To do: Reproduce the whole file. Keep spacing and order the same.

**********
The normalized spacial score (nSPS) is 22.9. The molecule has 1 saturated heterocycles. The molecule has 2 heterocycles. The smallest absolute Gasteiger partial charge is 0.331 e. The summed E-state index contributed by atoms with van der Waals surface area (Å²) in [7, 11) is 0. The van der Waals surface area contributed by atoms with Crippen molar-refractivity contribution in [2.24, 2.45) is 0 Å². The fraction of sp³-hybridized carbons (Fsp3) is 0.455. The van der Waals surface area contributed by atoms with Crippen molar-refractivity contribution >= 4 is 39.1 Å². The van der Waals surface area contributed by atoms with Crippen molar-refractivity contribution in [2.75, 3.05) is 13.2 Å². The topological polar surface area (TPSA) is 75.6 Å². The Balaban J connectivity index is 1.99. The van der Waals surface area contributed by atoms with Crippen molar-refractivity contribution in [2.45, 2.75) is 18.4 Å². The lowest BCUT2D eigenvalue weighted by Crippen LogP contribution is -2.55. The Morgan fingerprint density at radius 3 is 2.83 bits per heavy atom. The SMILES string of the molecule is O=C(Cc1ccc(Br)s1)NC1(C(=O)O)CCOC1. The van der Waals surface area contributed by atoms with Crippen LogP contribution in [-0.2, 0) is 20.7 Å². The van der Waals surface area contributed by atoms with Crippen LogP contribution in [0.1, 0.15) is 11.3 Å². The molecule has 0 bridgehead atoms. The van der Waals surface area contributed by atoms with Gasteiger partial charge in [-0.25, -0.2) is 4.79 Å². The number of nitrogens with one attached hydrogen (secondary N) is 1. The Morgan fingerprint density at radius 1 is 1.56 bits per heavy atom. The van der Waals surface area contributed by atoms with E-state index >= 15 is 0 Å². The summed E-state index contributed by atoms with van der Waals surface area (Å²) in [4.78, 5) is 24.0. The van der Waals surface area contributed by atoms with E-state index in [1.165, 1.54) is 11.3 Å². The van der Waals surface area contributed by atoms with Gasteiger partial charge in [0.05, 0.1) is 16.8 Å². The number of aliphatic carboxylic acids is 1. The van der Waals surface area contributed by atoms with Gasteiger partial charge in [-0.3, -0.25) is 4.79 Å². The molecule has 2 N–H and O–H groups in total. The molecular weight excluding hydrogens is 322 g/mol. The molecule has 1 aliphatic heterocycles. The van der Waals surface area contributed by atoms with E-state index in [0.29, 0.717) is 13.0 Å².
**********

The normalized spacial score (nSPS) is 22.9. The molecule has 1 saturated heterocycles. The molecule has 2 heterocycles. The smallest absolute Gasteiger partial charge is 0.331 e. The summed E-state index contributed by atoms with van der Waals surface area (Å²) in [7, 11) is 0. The van der Waals surface area contributed by atoms with Crippen molar-refractivity contribution in [2.24, 2.45) is 0 Å². The fraction of sp³-hybridized carbons (Fsp3) is 0.455. The van der Waals surface area contributed by atoms with Crippen molar-refractivity contribution >= 4 is 39.1 Å². The van der Waals surface area contributed by atoms with Crippen molar-refractivity contribution in [2.75, 3.05) is 13.2 Å². The topological polar surface area (TPSA) is 75.6 Å². The Balaban J connectivity index is 1.99. The van der Waals surface area contributed by atoms with Crippen molar-refractivity contribution in [2.45, 2.75) is 18.4 Å². The lowest BCUT2D eigenvalue weighted by Crippen LogP contribution is -2.55. The Morgan fingerprint density at radius 3 is 2.83 bits per heavy atom. The SMILES string of the molecule is O=C(Cc1ccc(Br)s1)NC1(C(=O)O)CCOC1. The van der Waals surface area contributed by atoms with Crippen LogP contribution in [-0.2, 0) is 20.7 Å². The van der Waals surface area contributed by atoms with Crippen LogP contribution in [0.1, 0.15) is 11.3 Å². The molecule has 0 bridgehead atoms. The van der Waals surface area contributed by atoms with Gasteiger partial charge in [-0.25, -0.2) is 4.79 Å². The number of nitrogens with one attached hydrogen (secondary N) is 1. The Morgan fingerprint density at radius 1 is 1.56 bits per heavy atom. The van der Waals surface area contributed by atoms with E-state index >= 15 is 0 Å². The summed E-state index contributed by atoms with van der Waals surface area (Å²) in [4.78, 5) is 24.0. The van der Waals surface area contributed by atoms with E-state index in [1.165, 1.54) is 11.3 Å². The van der Waals surface area contributed by atoms with Gasteiger partial charge in [0.05, 0.1) is 16.8 Å². The number of aliphatic carboxylic acids is 1. The van der Waals surface area contributed by atoms with Gasteiger partial charge in [-0.3, -0.25) is 4.79 Å². The molecule has 2 N–H and O–H groups in total. The molecular weight excluding hydrogens is 322 g/mol. The molecule has 1 aliphatic heterocycles. The van der Waals surface area contributed by atoms with E-state index in [0.29, 0.717) is 13.0 Å².